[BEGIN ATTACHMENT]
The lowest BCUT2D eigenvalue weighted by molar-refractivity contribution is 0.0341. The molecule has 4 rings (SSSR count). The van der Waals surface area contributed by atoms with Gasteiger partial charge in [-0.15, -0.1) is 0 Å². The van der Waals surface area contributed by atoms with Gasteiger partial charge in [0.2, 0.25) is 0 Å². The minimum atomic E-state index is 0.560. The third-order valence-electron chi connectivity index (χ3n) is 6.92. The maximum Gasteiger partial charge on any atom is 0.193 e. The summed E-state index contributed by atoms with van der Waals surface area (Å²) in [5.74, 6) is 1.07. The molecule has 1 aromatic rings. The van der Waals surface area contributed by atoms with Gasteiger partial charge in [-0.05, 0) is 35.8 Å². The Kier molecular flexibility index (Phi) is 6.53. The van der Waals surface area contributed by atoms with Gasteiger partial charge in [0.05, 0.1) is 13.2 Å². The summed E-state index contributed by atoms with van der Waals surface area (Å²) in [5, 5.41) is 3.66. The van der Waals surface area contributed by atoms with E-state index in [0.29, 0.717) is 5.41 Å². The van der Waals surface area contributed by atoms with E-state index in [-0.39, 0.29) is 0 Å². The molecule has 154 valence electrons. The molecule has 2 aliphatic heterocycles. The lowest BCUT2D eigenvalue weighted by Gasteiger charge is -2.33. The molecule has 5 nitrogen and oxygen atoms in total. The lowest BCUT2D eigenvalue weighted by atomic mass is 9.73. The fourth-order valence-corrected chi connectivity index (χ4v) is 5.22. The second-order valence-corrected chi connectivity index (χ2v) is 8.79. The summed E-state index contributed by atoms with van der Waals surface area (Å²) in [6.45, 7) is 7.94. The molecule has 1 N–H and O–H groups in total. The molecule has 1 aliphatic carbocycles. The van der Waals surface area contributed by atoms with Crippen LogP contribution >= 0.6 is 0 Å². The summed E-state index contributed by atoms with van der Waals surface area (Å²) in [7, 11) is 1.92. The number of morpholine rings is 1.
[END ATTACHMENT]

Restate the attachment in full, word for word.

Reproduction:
The lowest BCUT2D eigenvalue weighted by molar-refractivity contribution is 0.0341. The molecule has 4 rings (SSSR count). The van der Waals surface area contributed by atoms with Gasteiger partial charge in [-0.15, -0.1) is 0 Å². The van der Waals surface area contributed by atoms with Gasteiger partial charge in [0.2, 0.25) is 0 Å². The minimum atomic E-state index is 0.560. The third-order valence-electron chi connectivity index (χ3n) is 6.92. The maximum Gasteiger partial charge on any atom is 0.193 e. The summed E-state index contributed by atoms with van der Waals surface area (Å²) in [5.74, 6) is 1.07. The molecule has 1 aromatic rings. The van der Waals surface area contributed by atoms with Gasteiger partial charge in [-0.05, 0) is 35.8 Å². The Kier molecular flexibility index (Phi) is 6.53. The van der Waals surface area contributed by atoms with Gasteiger partial charge in [0.05, 0.1) is 13.2 Å². The summed E-state index contributed by atoms with van der Waals surface area (Å²) in [5, 5.41) is 3.66. The van der Waals surface area contributed by atoms with E-state index in [0.29, 0.717) is 5.41 Å². The van der Waals surface area contributed by atoms with E-state index in [-0.39, 0.29) is 0 Å². The molecule has 154 valence electrons. The molecule has 2 aliphatic heterocycles. The lowest BCUT2D eigenvalue weighted by Gasteiger charge is -2.33. The molecule has 5 nitrogen and oxygen atoms in total. The lowest BCUT2D eigenvalue weighted by atomic mass is 9.73. The fourth-order valence-corrected chi connectivity index (χ4v) is 5.22. The second-order valence-corrected chi connectivity index (χ2v) is 8.79. The summed E-state index contributed by atoms with van der Waals surface area (Å²) in [6.45, 7) is 7.94. The molecule has 1 N–H and O–H groups in total. The molecule has 1 aliphatic carbocycles. The van der Waals surface area contributed by atoms with Crippen LogP contribution >= 0.6 is 0 Å². The summed E-state index contributed by atoms with van der Waals surface area (Å²) in [7, 11) is 1.92. The number of morpholine rings is 1.